Search Images Maps Play YouTube News Gmail Drive More »
Sign in
Screen reader users: click this link for accessible mode. Accessible mode has the same essential features but works better with your reader.

Patents

  1. Advanced Patent Search
Publication numberUS3844174 A
Publication typeGrant
Publication dateOct 29, 1974
Filing dateOct 12, 1972
Priority dateOct 18, 1971
Publication numberUS 3844174 A, US 3844174A, US-A-3844174, US3844174 A, US3844174A
InventorsA Chabre
Original AssigneeCommissariat Energie Atomique
Export CitationBiBTeX, EndNote, RefMan
External Links: USPTO, USPTO Assignment, Espacenet
Method and device for the rapid measurement of the mass and concentration of particles
US 3844174 A
Abstract
Particles contained in a fluid are set in motion and guided onto the sensitive face of a piezoelectric detector at an oblique angle of incidence and the relative velocity of the particles with respect to the detector is determined. The amplitudes and number of electrical signals delivered by the detector under the impact of the particles are measured and provide the masses and concentration respectively of said particles after calibration of said detector.
Images(2)
Previous page
Next page
Claims  available in
Description  (OCR text may contain errors)

United States Patent 1191 Chabre METHOD AND DEVICE FOR THE RAPID MEASUREMENT OF THE MASS AND CONCENTRATION OF PARTICLES Inventor: Andre Paul Chabre, Zup, France Commissariat A LEnergie Atomique, Paris, France Filed: Oct. 12, 1972 Appl. No.: 296,944

Assignee:

[30] Foreign Application Priority Data Oct. 18, 1971 France 71.37298 us. or. 73/432 PS, 73/28, 73/010. 4,

1111. cr ..Go1n 15/00 Field 01 Search ..7 3 13 2 3s, 61 5,28, 23,

73/194 B, 11, 12, DIG. 4, 170 R, 432 R;

324/71 CP; BIO/8.7; 340/191, 236

References Cited UNITED STATES PATENTS 10/1954 I-Ieibel 73/11 X 3/1962 Fix 73/DIG. 4

12/1964 Ruderman... 73/170 R 7/1966 King, Jr. 73/23 1 Oct. 29, 1974 FOREIGN PATENTS OR APPLICATIONS 1,810,519 11/1968 Germany 73/194 B Primary Examiner-Richard C. Queisser Assistant Examiner-Joseph W. Roskos Attorney, Agent, or Firm-Lane, Aitken, Dunner & Ziems [57] ABSTRACT Particles contained in a fluid are set in motion and guided onto the sensitive face of a piezoelectric detector at an oblique angle of incidence and the relative velocity of the particles with respect to the detector is determined. The amplitudes and number of electrical signals delivered by the detector under the impact of the particles are measured and provide the masses and concentration respectively of said particles after calibration of said detector.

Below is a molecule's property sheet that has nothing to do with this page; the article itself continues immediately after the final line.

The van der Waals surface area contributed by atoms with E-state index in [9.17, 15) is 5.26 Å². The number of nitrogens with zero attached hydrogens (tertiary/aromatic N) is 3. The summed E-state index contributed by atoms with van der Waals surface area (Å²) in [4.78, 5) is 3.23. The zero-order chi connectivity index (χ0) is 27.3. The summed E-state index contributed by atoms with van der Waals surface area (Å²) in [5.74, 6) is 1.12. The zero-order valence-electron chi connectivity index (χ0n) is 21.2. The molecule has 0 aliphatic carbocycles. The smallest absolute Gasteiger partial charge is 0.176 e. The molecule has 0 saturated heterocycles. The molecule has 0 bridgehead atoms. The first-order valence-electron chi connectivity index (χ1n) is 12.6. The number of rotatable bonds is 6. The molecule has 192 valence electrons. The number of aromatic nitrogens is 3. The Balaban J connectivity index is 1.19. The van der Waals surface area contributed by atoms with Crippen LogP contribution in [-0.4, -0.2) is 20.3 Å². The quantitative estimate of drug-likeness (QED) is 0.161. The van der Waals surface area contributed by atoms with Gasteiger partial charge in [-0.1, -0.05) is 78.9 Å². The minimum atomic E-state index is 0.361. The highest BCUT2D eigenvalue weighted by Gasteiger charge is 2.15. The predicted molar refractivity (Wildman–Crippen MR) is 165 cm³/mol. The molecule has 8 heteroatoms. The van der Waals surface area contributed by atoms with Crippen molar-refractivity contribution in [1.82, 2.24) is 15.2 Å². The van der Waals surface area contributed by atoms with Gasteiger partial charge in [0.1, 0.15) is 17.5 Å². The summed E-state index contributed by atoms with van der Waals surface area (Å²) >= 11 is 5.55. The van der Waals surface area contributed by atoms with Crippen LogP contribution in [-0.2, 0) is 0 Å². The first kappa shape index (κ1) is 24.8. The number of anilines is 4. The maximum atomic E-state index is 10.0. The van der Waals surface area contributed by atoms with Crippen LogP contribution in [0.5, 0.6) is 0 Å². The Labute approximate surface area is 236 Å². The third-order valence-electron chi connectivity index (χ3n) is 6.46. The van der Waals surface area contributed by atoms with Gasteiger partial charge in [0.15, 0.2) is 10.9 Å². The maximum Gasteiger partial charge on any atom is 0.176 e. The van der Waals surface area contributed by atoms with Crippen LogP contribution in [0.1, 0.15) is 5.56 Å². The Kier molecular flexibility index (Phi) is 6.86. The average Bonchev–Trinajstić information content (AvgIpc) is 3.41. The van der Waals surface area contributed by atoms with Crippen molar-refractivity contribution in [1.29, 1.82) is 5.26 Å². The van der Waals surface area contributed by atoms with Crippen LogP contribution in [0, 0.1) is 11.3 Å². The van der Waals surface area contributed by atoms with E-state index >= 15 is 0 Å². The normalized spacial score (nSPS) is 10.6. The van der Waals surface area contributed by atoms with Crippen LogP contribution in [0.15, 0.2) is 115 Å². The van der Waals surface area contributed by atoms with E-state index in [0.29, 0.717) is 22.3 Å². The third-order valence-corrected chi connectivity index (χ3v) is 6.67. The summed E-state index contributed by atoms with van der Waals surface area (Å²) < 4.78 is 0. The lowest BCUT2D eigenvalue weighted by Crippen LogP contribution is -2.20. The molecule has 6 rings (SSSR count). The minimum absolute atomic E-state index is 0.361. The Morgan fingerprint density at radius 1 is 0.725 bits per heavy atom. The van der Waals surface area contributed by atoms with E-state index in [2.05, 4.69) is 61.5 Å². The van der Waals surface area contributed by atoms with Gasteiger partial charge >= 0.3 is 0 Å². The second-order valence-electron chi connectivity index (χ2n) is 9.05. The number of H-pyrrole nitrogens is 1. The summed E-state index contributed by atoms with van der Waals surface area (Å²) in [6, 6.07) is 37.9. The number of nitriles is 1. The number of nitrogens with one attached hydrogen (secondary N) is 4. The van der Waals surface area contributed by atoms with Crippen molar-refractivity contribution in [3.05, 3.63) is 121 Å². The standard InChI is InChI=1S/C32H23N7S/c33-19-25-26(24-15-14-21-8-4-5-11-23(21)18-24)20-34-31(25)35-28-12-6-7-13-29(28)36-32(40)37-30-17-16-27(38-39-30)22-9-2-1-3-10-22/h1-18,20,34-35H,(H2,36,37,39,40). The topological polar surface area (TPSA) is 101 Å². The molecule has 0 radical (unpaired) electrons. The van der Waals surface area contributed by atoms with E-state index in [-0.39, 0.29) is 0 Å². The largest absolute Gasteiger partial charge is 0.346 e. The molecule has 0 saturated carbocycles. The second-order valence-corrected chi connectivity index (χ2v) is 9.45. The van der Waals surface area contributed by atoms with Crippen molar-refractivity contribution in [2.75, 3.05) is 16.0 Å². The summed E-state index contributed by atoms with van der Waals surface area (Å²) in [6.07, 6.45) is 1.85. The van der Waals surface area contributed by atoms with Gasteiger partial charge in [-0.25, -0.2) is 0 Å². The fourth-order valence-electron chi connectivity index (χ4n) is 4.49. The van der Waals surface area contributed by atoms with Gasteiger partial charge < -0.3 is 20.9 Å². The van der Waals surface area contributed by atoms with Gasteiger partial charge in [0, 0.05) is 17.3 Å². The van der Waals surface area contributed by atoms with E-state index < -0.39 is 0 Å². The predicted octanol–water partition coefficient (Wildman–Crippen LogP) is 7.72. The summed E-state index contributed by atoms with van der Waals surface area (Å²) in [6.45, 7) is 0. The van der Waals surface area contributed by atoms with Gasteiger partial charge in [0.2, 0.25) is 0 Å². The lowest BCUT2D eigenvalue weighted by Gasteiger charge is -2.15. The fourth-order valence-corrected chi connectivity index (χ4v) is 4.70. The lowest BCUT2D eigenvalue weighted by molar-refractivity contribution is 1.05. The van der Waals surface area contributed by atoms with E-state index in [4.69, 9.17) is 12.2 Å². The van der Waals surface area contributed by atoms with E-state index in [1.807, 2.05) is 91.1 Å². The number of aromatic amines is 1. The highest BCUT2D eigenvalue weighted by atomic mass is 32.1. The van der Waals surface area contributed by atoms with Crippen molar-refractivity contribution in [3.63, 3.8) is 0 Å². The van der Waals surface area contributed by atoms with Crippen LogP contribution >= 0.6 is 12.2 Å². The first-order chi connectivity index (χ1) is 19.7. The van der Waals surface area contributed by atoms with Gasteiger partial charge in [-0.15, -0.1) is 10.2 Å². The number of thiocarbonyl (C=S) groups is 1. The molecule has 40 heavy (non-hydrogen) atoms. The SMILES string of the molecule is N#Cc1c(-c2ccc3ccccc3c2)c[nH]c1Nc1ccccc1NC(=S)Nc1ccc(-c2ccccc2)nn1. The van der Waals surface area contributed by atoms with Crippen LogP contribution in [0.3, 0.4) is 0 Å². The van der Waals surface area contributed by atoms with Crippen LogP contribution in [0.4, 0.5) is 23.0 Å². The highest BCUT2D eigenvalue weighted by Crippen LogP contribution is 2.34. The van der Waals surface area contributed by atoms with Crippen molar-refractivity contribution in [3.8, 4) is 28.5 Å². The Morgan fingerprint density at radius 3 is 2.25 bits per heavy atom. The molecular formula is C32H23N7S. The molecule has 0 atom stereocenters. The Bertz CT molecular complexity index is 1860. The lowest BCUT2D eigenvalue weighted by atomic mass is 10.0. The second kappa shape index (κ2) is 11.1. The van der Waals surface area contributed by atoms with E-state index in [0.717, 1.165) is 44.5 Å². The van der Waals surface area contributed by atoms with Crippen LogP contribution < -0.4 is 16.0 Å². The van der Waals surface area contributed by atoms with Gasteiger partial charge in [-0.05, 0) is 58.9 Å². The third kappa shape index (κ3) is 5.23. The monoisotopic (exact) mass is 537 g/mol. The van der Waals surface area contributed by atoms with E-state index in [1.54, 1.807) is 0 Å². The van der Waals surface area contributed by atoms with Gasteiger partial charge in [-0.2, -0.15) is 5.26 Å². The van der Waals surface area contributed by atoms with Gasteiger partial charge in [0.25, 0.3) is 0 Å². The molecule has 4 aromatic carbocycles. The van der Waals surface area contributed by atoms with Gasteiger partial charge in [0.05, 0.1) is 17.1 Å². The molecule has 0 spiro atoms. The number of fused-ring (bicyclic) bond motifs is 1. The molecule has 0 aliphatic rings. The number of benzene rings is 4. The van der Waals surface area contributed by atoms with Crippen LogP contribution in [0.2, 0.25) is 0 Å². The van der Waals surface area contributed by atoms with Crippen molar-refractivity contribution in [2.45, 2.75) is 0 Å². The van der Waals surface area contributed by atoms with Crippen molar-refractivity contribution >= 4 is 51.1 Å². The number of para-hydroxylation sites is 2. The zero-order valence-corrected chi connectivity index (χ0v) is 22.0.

11 Chins, 5 Drawing Figures METHOD AND DEVTCE FOR THE RAPID MEASUREMENT OF THE MASS AND CONEENTRATION F PARTICLES This invention relates to a method of rapid measurement of the mass and the concentration of particles in a given medium which can be either a liquid or a gas. The nature of the particles does not play any part in said method of measurement. The invention further relates to a device for the application of said method.

There are many practical methods for measuring the mass and concentration of particles and those which are the most widely adopted at the present time make advantageous use either of the inertia of particles or of the diffusion of light by the particles. In the first method, modification of the speed at which particles travel through nozzles and elbows results in sorting of said particles which are then deposited on plates or fil ters and observed under a microscope. Analysis of the results cannot be carried out simply and this represents a major drawback. In the second method just mentioned, the quantity of light diffused depends on the size of diffusing particles, thus permitting classification of these latter. However, the devices which are based on this method are delicate and limited solely to laboratory use.

This invention proposes a method and a device for measuring the mass and the concentration of particles in such a manner as to meet practical requirements more effectively than the methods and devices employed in the prior art, especially insofar as the measurements are more simple and less sensitive to variations in the ambient medium.

More precisely, the invention proposes a method of rapid measurement of the mass and the concentration of particles contained in a fluid wherein said particles are caused to collide with the sensitive face of a pjezoelectric detector at an oblique angle of incidence, the relative velocity of said particles with respect to said detector being determined, and wherein a measurement is taken of the amplitudes and number of electrical signals supplied by said detector under the impact of said particles, said amplitudes and said number being such as to provide after calibration of said detector the masses and concentration respectively of said particles.

The invention further proposes a device for the application of said method, wherein said device comprises at least one piezoelectric detector, means for imparting motion to and guiding said particles onto the sensitve face of said detector, means for measuring the velocity of said particles and means for measuring the amplitudes and number of electrical signals delivered by said detector.

A better understanding of the invention will be obtained from a perusal of the following description of two embodiments of the invention which are given by way of explanatory example but not in any sense by way of limitation, reference being made to the accompanying drawings, wherein: